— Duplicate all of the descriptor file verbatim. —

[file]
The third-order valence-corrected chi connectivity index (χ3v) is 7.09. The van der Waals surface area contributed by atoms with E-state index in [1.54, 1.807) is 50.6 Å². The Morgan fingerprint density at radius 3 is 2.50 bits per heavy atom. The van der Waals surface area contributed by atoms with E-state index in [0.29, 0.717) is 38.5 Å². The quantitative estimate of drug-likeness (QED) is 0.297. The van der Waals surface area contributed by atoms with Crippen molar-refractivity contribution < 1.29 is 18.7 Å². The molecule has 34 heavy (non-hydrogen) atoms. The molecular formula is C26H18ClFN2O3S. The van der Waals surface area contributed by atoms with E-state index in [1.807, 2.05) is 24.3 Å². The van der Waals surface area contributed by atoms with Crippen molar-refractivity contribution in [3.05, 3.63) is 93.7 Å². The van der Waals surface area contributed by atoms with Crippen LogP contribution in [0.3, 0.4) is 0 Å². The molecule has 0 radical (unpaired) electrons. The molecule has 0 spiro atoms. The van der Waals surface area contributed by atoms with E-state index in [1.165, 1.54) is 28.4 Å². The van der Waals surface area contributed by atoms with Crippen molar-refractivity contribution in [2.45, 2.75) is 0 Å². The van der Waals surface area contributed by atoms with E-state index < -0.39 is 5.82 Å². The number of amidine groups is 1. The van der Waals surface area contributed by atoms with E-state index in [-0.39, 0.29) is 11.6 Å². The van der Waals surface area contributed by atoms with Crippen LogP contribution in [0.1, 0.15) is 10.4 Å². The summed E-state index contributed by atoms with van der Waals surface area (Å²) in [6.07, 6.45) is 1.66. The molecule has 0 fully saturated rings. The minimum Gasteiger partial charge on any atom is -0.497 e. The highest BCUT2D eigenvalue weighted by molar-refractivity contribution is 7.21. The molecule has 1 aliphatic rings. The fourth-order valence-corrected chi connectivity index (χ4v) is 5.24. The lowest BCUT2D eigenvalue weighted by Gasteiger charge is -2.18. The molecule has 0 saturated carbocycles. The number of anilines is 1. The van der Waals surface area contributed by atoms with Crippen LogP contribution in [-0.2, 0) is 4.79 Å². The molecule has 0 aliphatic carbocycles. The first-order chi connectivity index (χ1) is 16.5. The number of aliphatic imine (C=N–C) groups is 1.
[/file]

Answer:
The third-order valence-corrected chi connectivity index (χ3v) is 7.09. The van der Waals surface area contributed by atoms with E-state index in [1.54, 1.807) is 50.6 Å². The Morgan fingerprint density at radius 3 is 2.50 bits per heavy atom. The van der Waals surface area contributed by atoms with E-state index in [0.29, 0.717) is 38.5 Å². The quantitative estimate of drug-likeness (QED) is 0.297. The van der Waals surface area contributed by atoms with Crippen molar-refractivity contribution < 1.29 is 18.7 Å². The molecule has 34 heavy (non-hydrogen) atoms. The molecular formula is C26H18ClFN2O3S. The van der Waals surface area contributed by atoms with E-state index in [1.807, 2.05) is 24.3 Å². The van der Waals surface area contributed by atoms with Crippen molar-refractivity contribution in [3.05, 3.63) is 93.7 Å². The van der Waals surface area contributed by atoms with Crippen LogP contribution in [0.3, 0.4) is 0 Å². The molecule has 0 radical (unpaired) electrons. The molecule has 0 spiro atoms. The van der Waals surface area contributed by atoms with E-state index in [1.165, 1.54) is 28.4 Å². The van der Waals surface area contributed by atoms with Crippen molar-refractivity contribution in [2.45, 2.75) is 0 Å². The van der Waals surface area contributed by atoms with E-state index < -0.39 is 5.82 Å². The number of amidine groups is 1. The van der Waals surface area contributed by atoms with E-state index in [-0.39, 0.29) is 11.6 Å². The van der Waals surface area contributed by atoms with Crippen LogP contribution in [0.1, 0.15) is 10.4 Å². The summed E-state index contributed by atoms with van der Waals surface area (Å²) in [6.07, 6.45) is 1.66. The molecule has 0 fully saturated rings. The minimum Gasteiger partial charge on any atom is -0.497 e. The highest BCUT2D eigenvalue weighted by molar-refractivity contribution is 7.21. The molecule has 1 aliphatic rings. The fourth-order valence-corrected chi connectivity index (χ4v) is 5.24. The lowest BCUT2D eigenvalue weighted by Gasteiger charge is -2.18. The molecule has 0 saturated carbocycles. The number of anilines is 1. The van der Waals surface area contributed by atoms with Crippen LogP contribution in [-0.2, 0) is 4.79 Å². The molecule has 0 aliphatic carbocycles. The first-order chi connectivity index (χ1) is 16.5. The number of aliphatic imine (C=N–C) groups is 1.